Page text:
What’s new in mesh Wi-Fi?

The latest crop of mesh Wi-Fi products are helping a lot of people get better Wi-Fi coverage in their homes. We’re fans of using mesh Wi-Fi when you don’t have or it doesn’t make sense to run network wiring for a wired network. The new generation of mesh Wi-Fi makes it even more compelling with better stability and coverage.

Mesh Wi-Fi networks

Mesh networks are made of nodes that talk to each other to create a network. Here the mesh networks use Wi-Fi itself to bounce Wi-Fi to parts of your home. Since your Wi-Fi router is often stuck in the basement or on one side of your home, the far reaches of your place may live in the darkness of no Wi-Fi. With these nodes, you can place them where the signal is still strong enough, and it will extend it further out. You can keep installing nodes until you have the coverage you want. Consumer mesh Wi-Fi devices have apps that help you figure out if the placement is good, or if you need to find another spot.

The next generation

The last generation of mesh Wi-Fi was pretty good, and the latest generation is getting better. Their speed, stability and coverage has improved. Google has its new version, Nest Wifi, and we’ve had great success helping people with eero Pro extenders. They use three bands of Wi-Fi to help spread Wi-Fi goodness in your home. They also offer automatic software updates and network control (perhaps, for example, you’d like to pause or limit Wi-Fi for your children).

So much that we do in our homes from working to media streaming to smart home automation requires good Wi-Fi. Without good Wi-Fi, often everything becomes an effort in frustration. Mesh Wi-Fi can make the whole experience so much better – perhaps its even a great holiday gift idea!

 

How to build a great home Wi-Fi network

Wi-Fi Access Point

Home Wi-Fi networks can’t be ignored. Not that long ago, you could go down to the local electronics big box store, buy a $99 Wi-Fi router, connect your laptop to the Internet, and call it done. These days most homes have a growing number of devices, and Wi-Fi networks are stretched extremely thin. You can apply the basics about how to get better Wi-Fi to help coverage, but if you’re building or renovating, you need to step it up to ensure your home will be fully functional now and the future. Let’s take a closer look at planning the wireless part of your home network.

You may think that there aren’t many Wi-Fi devices in your home, but sad wifiyou’ll likely be surprised if you count up your smartphones, tablets, laptops, Apple TVs, smart TVs, etc. It gets more complicated as people add devices like surveillance cameras, smart locks, smart thermostats and smart lighting. Pile on the fact that today’s devices are increasingly data hungry with the likes of HD video, and you’ll quickly understand why basic wi-fi routers and Internet Provider supplied gateways just aren’t built to take that kind of abuse.

Poor Wi-Fi coverage is the first thing that most of us notice with our smart TV Ethernethome networks. Perhaps its a bedroom where the Wi-Fi barely works or a TV room where the Apple TV takes what seems like forever to play Netflix. The first step is to plan to use wired connections wherever you can. For example, media players and smart TVs usually have an Ethernet port, so build in Ethernet wiring into your home to connect to anything that has an Ethernet (or LAN port) available.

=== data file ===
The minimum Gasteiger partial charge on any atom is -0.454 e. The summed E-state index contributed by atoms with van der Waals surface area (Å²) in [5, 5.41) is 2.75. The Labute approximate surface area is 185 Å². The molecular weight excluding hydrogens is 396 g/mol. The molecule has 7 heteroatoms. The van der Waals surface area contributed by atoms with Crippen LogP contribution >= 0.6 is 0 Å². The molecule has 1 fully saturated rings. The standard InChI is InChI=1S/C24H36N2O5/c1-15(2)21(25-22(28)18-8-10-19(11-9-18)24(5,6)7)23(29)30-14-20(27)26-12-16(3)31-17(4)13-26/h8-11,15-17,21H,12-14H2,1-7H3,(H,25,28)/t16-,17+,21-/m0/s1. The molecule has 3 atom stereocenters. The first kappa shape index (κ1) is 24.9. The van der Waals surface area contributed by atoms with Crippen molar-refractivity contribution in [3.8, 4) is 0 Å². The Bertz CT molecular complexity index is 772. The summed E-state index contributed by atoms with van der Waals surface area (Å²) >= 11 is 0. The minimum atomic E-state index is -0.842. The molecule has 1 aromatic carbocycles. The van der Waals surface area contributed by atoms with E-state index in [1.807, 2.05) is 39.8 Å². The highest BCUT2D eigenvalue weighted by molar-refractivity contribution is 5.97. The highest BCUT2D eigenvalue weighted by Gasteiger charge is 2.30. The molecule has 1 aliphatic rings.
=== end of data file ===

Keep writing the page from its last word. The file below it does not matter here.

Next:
The second step is to build your home to allow for additional Wi-Fi access points. Access points, like the Araknis Networks’ 100-series Access Point, are similar to Wi-Fi routers, but just have the Wi-Fi part. This will allow you to add ‘hot spots’ to expand your Wi-Fi coverage into dead spots. These can be tucked out of sight, such as in a closet, or discreetly on a ceiling. This way you don’t have to worry if your Wi-Fi router in the basement will reach to the top floor or if your home’s construction materials are blocking Wi-Fi signals.

The third step is to invest in good quality networking gear. A cheap Wi-Fi router from a big box store will give you a cheap experience – poor coverage and clogged data. If you have basic needs (one or two devices, no streaming media) and low expectations (don’t mind waiting), then a cheaper solution may work for you. Chances are though, that you’ll need several devices, including a Wi-Fi router, access points, etc. Invest in Wi-Fi networking gear that will provide good coverage and reliability. Better manufactures also provide high-end or business grade Wi-Fi wireless controllers that include allowing your devices to roam properly in your home. For example, this will connect your smartphone to a stronger access point when you move around in your home, instead of it holding on to a signal as you move too far away from it. Not only is higher-end equipment made to work well together, you can expect it to handle higher data and device loads. The right equipment will pay dividends in the future.

You need to put a reasonable amount of planning and investment into your Wi-Fi networking design. In the future, we will look deeper into best practices for the wired part of your home network as well. This will propel your home network into a stable and enjoyable backbone for your entertainment, smart home and work devices. So go ahead, and turn that Wi-Fi frown upside down!